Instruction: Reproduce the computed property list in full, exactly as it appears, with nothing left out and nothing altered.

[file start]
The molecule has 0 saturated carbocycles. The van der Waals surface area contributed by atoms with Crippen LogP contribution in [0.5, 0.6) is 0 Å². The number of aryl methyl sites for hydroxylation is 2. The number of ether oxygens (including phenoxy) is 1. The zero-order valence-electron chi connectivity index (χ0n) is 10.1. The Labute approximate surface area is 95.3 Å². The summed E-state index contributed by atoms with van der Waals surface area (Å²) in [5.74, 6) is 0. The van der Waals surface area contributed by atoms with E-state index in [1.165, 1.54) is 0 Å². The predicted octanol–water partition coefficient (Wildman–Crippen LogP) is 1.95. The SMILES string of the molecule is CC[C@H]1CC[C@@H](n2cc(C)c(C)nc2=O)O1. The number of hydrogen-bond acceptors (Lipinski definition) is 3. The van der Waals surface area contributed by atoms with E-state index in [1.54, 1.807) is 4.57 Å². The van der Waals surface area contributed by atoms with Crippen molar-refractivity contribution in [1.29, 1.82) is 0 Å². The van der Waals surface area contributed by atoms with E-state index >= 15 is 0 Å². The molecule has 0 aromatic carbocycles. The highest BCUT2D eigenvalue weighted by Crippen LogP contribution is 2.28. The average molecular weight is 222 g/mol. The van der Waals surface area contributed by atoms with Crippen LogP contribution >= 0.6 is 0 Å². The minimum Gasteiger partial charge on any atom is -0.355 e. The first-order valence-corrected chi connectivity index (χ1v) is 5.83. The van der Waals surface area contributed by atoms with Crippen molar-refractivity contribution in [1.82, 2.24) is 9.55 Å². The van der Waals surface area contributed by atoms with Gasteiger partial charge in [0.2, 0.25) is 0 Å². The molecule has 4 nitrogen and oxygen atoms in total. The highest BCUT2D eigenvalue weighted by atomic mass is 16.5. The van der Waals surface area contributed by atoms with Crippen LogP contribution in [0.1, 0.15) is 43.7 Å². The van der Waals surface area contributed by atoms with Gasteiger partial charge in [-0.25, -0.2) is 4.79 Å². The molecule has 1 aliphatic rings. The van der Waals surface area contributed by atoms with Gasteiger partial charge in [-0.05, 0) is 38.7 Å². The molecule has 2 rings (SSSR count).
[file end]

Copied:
The molecule has 0 saturated carbocycles. The van der Waals surface area contributed by atoms with Crippen LogP contribution in [0.5, 0.6) is 0 Å². The number of aryl methyl sites for hydroxylation is 2. The number of ether oxygens (including phenoxy) is 1. The zero-order valence-electron chi connectivity index (χ0n) is 10.1. The Labute approximate surface area is 95.3 Å². The summed E-state index contributed by atoms with van der Waals surface area (Å²) in [5.74, 6) is 0. The van der Waals surface area contributed by atoms with E-state index in [1.165, 1.54) is 0 Å². The predicted octanol–water partition coefficient (Wildman–Crippen LogP) is 1.95. The SMILES string of the molecule is CC[C@H]1CC[C@@H](n2cc(C)c(C)nc2=O)O1. The number of hydrogen-bond acceptors (Lipinski definition) is 3. The van der Waals surface area contributed by atoms with E-state index in [1.54, 1.807) is 4.57 Å². The van der Waals surface area contributed by atoms with Crippen molar-refractivity contribution in [1.29, 1.82) is 0 Å². The van der Waals surface area contributed by atoms with E-state index >= 15 is 0 Å². The molecule has 0 aromatic carbocycles. The highest BCUT2D eigenvalue weighted by Crippen LogP contribution is 2.28. The average molecular weight is 222 g/mol. The van der Waals surface area contributed by atoms with Crippen LogP contribution >= 0.6 is 0 Å². The minimum Gasteiger partial charge on any atom is -0.355 e. The first-order valence-corrected chi connectivity index (χ1v) is 5.83. The van der Waals surface area contributed by atoms with Crippen molar-refractivity contribution in [1.82, 2.24) is 9.55 Å². The van der Waals surface area contributed by atoms with Gasteiger partial charge in [0.2, 0.25) is 0 Å². The molecule has 4 nitrogen and oxygen atoms in total. The highest BCUT2D eigenvalue weighted by atomic mass is 16.5. The van der Waals surface area contributed by atoms with Crippen LogP contribution in [0.1, 0.15) is 43.7 Å². The van der Waals surface area contributed by atoms with Gasteiger partial charge in [-0.25, -0.2) is 4.79 Å². The molecule has 1 aliphatic rings. The van der Waals surface area contributed by atoms with Gasteiger partial charge in [-0.05, 0) is 38.7 Å². The molecule has 2 rings (SSSR count).